thanks for your post. I’m in the habit of investigating things pertaining to PD using things like Google Scholar, PubMed, and Google generally (actually, quite a few things, if you include the journal abstracts, list of new topics from recently published issues of journals, research abstracts review services, and drug information sheets, as well as personal communications from researchers, and so on). From my reading of the literature, dyskinesia seems to be due more, not so much to “too much dopamine”, but to the “on/off” nature of the drugs used to treat the PD — if one could have the same dose in the blood stream all the time one would be much less likely to suffer dyskinesia — and in this regard your neurologist seems to be doing much of what he can to help you. I’m in New Zealand, where our available “COMT inhibitors” — which act to “even out over time” the effects of drugs like Sinemet — do not currently include Entacapone, Inbrij or Rytary, at least not to those reliant on government funding. So, our options, compared to yours, are pretty limited. Came across an interesting comment about Rytary during one of my searches “It’s important when going on to Rytary that one is careful not to engage in magical thinking” — in other words, “it certainly ain’t no magical pill”.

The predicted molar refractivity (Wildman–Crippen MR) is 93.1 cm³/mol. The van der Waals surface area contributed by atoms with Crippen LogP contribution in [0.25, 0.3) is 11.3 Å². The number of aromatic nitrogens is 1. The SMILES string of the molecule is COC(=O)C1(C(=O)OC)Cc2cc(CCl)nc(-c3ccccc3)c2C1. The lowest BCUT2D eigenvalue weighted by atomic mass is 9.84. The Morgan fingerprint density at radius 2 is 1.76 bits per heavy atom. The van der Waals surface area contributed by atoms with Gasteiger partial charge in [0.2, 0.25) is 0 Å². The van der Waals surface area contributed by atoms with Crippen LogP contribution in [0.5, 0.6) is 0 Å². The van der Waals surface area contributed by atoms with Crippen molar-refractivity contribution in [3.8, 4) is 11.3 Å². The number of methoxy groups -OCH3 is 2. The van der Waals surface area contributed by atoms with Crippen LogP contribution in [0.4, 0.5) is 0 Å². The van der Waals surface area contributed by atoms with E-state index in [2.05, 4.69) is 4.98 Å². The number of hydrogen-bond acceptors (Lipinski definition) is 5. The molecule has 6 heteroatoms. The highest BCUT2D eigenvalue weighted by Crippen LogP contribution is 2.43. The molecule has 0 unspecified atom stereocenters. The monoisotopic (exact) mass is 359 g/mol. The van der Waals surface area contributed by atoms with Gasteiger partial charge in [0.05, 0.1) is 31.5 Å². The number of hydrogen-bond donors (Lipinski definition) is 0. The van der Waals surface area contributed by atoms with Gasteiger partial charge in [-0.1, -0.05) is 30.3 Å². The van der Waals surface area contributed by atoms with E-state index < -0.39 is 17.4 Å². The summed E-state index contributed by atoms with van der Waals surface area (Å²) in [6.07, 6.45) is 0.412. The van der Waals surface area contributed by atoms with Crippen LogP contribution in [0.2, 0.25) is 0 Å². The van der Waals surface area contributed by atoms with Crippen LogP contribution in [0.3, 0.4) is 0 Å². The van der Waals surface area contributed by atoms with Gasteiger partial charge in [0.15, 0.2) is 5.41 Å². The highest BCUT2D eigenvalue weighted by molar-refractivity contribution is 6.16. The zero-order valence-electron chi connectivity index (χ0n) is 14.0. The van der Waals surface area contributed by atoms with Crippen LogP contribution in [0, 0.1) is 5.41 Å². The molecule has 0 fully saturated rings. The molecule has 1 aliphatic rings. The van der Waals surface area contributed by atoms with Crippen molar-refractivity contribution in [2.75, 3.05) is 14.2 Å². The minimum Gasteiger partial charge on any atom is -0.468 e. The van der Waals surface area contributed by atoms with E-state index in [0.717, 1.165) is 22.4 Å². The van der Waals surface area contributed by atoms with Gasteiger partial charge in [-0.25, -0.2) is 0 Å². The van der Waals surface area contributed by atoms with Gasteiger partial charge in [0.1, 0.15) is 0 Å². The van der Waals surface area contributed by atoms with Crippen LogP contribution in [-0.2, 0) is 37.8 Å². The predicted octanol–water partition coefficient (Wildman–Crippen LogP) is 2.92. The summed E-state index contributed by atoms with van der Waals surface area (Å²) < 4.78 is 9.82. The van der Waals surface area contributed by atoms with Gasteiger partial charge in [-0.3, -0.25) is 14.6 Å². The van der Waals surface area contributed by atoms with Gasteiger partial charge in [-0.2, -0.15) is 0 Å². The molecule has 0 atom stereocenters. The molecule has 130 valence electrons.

Other things I’ve seen caution that the “continuous release” drugs don’t always live up to their promise either.
I know there’s a lot of stigma attached to “mental illness” but I’d encourage people not to neglect all sorts of things to take care of their “stress”, including diets suited to managing stress, and even “formal” “therapy”, or psychological guidance — your brain and nervous system really are under attack! The immediate response of my primary care physician when my diagnosis (which he’d initially given me) was confirmed by the neurologist was “well, I suppose you’ll be becoming an expert in stress management techniques, yoga, whatever!”
February 4, 2020 at 9:06 am #17733Paul D LefebvreParticipant
Caroline, Russell and others, Thanks for continuing this conversation focused on trying to get the meds and dosage right. It does indeed seem like an endless guessing game, but a game the symptoms compel us to undertake. My immediate hope is that discussions such as this will help us better resolve our individual conditions. Maybe for the longer term it will help researchers come up with better, more effective, treatments.